A family-owned, certified organic farm specializing in rich, creamy milk; pastured raised, milk-fed veal; and naturally raised grass-fed, grass-finished beef.
Executing on their vision to build a viable, holistic, and environmentally sensitive agricultural enterprise, the Webbs embarked on an expansion plan, buying an adjacent farm and fortifying the pastureland with needed infrastructure. When a once reliable line of credit was unexpectedly pulled from the couple, they found themselves on a financial precipice. An Innovation Loan from the Vermont Farm Fund enabled the farm to turn the corner and leverage the large investments they had just completed.
Though the Webbs had never owned a farm prior to buying Stony Pond, Melanie had business experience, and Tyler a Masters degree in Agronomy and Grazing Management from UVM. He had also spent years on-farm with the Natural Resources Conservation Service and the Northeast Organic Farming Association (NOFA). Thus, in 2004, with academic understanding, field experience, and a mission to produce food that is healthy for the environment, mind, body and soul, the Webbs purchased a former dairy farm that had fallen into disrepair.
Early on, the Webbs completed a business plan with the Success on Farms program to guide the direction of their enterprise, settling on a grass-based, diversified organic dairy farm. Most of the milk, which has won 5 consecutive gold quality milk awards, is sold through Organic Valley. The farm’s pastured beef and veal can be found at the Burlington Farmer’s Market, their own farm store, and wholesale to local restaurants and stores.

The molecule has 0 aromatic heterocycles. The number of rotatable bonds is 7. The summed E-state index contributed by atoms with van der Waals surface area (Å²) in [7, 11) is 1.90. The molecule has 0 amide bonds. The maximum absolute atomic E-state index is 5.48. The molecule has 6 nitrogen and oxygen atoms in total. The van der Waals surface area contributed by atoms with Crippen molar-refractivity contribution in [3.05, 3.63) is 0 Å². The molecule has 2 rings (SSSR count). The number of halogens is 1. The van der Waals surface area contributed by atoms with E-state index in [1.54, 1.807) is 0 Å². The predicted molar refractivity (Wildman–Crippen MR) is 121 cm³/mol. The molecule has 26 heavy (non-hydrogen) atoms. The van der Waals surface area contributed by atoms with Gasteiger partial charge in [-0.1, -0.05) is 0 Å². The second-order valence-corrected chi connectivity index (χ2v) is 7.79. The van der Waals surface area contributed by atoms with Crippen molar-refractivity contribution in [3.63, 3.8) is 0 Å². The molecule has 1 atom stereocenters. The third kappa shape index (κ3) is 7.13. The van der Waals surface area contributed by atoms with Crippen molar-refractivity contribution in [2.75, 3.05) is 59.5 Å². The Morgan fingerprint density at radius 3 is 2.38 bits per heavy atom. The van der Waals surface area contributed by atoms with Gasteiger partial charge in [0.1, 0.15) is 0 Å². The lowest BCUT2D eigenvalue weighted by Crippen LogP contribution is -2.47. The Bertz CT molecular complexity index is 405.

From the beginning the Webbs felt strongly about creating a sustainable enterprise and treating their animals humanely. A large part of their innovative vision is running a low to no-grain fed operation. Thus, when the adjacent 200 acre farm became available with 100 acres of pastureland, the Webbs put together a plan to purchase it. Costs began to mount as a last minute purchase expense out of the Webb’s control was tacked onto the bill, and they set about installing water lines and high tensile electric fencing on their new property.
With their fenced, watered land ready for an increased herd, the Webbs found themselves with the same 30 head of dairy cattle and 20 brood cows that they had before the new land came online, and large bills to boot. But, just as they needed an infusion of cash to purchase new milkers, the bank decided to decline the renewal of the farm’s line of credit.
The Bottom Line
In financial straights, the Webbs turned to Rose Wilson at the Farm Viability Program, who recommended that they apply for a Vermont Farm Fund loan. Between their seasonal milking approach and focus on grass feeding, not to mention a vibrant intern program and side projects like raising Muscovy ducks for fly management, they were able to qualify for $10,000 Innovation Loan. These funds, combined with a loan from NOFA-VT, enabled Tyler and Melanie to catch up on bills and purchase 15 additional cows. Including on-farm births, their milking herd is now up to 52 heads, contributing to an income on par with their new larger size.
All photos for this story were provided by Stony Pond Farm.